This blog provides an informal forum for terrestrial invertebrate watchers to post recent sightings of interesting observations in the southern Vancouver Island region. Please send your sightings by email to Jeremy Tatum (jtatum@uvic.ca). Be sure to include your name, phone number, the species name (common or scientific) of the invertebrate you saw, location, date, and number of individuals. If you have a photograph you are willing to share, please send it along. Click on the title above for an index of past sightings.The index is updated most days.

August 10

2015 August 10

 

  Ann Nightingale sends a picture of a giant sawfly larva from Pedder  Bay today.

 

Giant sawfly Cimbex americana (Hym.:  Cimbicidae)  Ann Nightingale

 

 

   Jeremy Tatum went hill-topping on Mount Douglas at 7:00 pm today.  He scored one each of Red Admiral and Painted Lady.   I don’t think anyone has done Highrock Park in Esquimalt yet.

 

   Scott Gilmore writes:  I found an interesting plant bug (Miridae) on my house earlier today. I think it is in the genus Phytocoris.

 

Plant bug, probably Phytocoris sp. (Hem.: Miridae) Scott Gilmore

August 9

2015 August 9

 

   Jeremy Tatum writes:  I went to Cordova Spit today in another attempt to find a Western Branded Skipper.  Phew!  It’s a long walk from IVB in this heat.  On the way there, in the grassy fields just inshore from IVB, there were clouds of Woodland Skippers, and a very few Large Heaths (C. tullia) and Cabbage Whites.  The spit itself at first seemed to be totally barren of all butterflies, but I persisted and saw about two Woodland Skippers and a Purplish Copper.  And then I got it – just one very brief glimpse of a single Western Banded Skipper.  It was nectaring on Grindelia for just a second, and then it flew off and vanished.  However, even though I saw only a very brief glimpse, it was enough to answer one question.  I had wondered if I was failing to recognize the Western Branded Skipper.  Perhaps many of the butterflies that I had been dismissing as Woodland Skippers were in fact Western Branded Skippers, which I had failed to recognize. Well, my one brief glimpse answered that question.  Even at a casual glance it was obvious what it was. The chance of confusing the two species is zero.  The Western Branded Skipper is an entirely different animal.  Whether it is a different animal than the Common Branded Skipper I’m not so sure.  Small and subtle differences in museum specimens from different populations of a widely-distributed species do not amount to different species. Someone please find me a caterpillar!

 

   So – if the Western Branded Skipper is not yet on your life list, there is a small – but finite – chance at Cordova Spit just now.

 

   No more invertebrate news today. Too hot for people and for butterflies, I think.

 

August 8

2015 August 08

 

   Jeremy Tatum writes:  I went to the top of Christmas Hill at 7:00 pm on August 7 to see if there were any hill-topping nymphalids.  I scored 2 Red Admirals and a Painted Lady.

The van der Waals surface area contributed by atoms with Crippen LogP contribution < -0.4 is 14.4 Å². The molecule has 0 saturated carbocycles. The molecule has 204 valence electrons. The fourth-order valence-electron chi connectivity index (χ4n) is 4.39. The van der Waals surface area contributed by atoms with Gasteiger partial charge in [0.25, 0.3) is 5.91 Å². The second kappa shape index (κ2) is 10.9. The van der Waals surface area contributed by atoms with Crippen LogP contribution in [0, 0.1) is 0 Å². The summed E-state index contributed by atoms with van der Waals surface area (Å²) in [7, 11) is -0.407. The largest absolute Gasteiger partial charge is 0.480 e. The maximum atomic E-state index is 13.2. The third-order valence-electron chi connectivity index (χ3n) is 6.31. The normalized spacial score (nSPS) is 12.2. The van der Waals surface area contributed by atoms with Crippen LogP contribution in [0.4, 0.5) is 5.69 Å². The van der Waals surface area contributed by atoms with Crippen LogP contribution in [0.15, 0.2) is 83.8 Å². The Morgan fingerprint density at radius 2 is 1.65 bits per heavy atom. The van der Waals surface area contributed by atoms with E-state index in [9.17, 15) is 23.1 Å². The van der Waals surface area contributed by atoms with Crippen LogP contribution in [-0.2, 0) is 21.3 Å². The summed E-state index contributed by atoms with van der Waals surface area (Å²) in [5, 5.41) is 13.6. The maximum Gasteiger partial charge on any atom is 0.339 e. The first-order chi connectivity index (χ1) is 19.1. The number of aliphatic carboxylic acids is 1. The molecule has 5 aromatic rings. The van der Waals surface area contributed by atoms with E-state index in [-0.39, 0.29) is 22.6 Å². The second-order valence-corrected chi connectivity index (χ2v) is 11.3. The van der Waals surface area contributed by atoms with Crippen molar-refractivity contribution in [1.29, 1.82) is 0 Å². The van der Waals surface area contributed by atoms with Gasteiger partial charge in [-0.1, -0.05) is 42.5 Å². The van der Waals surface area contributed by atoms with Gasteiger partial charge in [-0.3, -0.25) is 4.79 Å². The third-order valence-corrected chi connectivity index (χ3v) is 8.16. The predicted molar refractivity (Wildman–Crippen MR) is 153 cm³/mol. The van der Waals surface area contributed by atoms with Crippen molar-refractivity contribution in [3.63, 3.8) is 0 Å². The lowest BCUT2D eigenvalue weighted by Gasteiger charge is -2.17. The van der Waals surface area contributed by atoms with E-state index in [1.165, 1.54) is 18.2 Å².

Val George writes:  Butterflies at Island View Beach and Saanichton (Cordova) Spit yesterday, August 7:  5 Coenonympha tullia (Ringlet or Large Heath), 3 Purplish Coppers, 1 Essex Skipper, c. two dozen Woodland Skippers (but no Branded Skippers).

 

  Gerry and Wendy Ansell write: This afternoon (Friday August 7) we went to Cordova Spit to look for the Western Branded Skippers.  I found only 1 (that I was able to photograph) but quite a few Woodland Skippers.  We also got 1 female Purplish Copper and a Cabbage White.  I also saw the attached grasshopper, but I’m not sure what it is.  Any ideas?  It was quite small.  As you can see it fits in the centre of a flower.

 

Female Purplish Copper Lycaena helloides (Lep.: Lycaenidae)  Val George

 

Large Heath (“Ringlet”) Coenonympha tullia

(Lep.: Nymphalidae – Satyrinae)

Val George

 

Grasshopper (Orth.: Acrididae)  Wendy Ansell

 

 

   Aziza Cooper writes:  The bee is from the blackberries at Haliburton Farm yesterday (August 7). I’ve never seen a bee with pink pollen before.  [Can someone out there identify it for us?  The bee or the pollen will do!]

 

   The Red Admiral was on Moss Rock on Thursday evening.

 

Bee Bombus sp. (Hym.: Apidae)   Aziza Cooper

 

Red Admiral Vanessa atalanta (Lep.: Nymphalidae)   Aziza Cooper

August 7

2015 August 7

 

   Here’s another photograph of the Lesser Yellow Underwing from Val George’s carport yesterday.

 

Lesser Yellow Underwing Noctua comes (Lep.: Noctuidae)  Val George

 

   Aziza Cooper writes:  Tonight, August 6, I saw two butterflies hilltopping at Moss Rock summit. There was a very fresh Painted Lady, and a very worn Red Admiral.

 

  Devon Parker writes:  I just remembered I had photographed some butterflies on the eastern peak of Mt. Prévost in Duncan on May 8 2015. Not sure if it is too late to add to the invert alert but I saw one Moss’s Elfin, one Western Elfin and one unidentified male ‘Blue’ possibly nectaring on Kinnikinnick.  Jeremy Tatum writes:  Yes, definitely too late! But I’ll post them just the same!   Just this once!   🙂

Moss’s Elfin Incisalia mossii (Lep.: Lycaenidae)  Devon Parker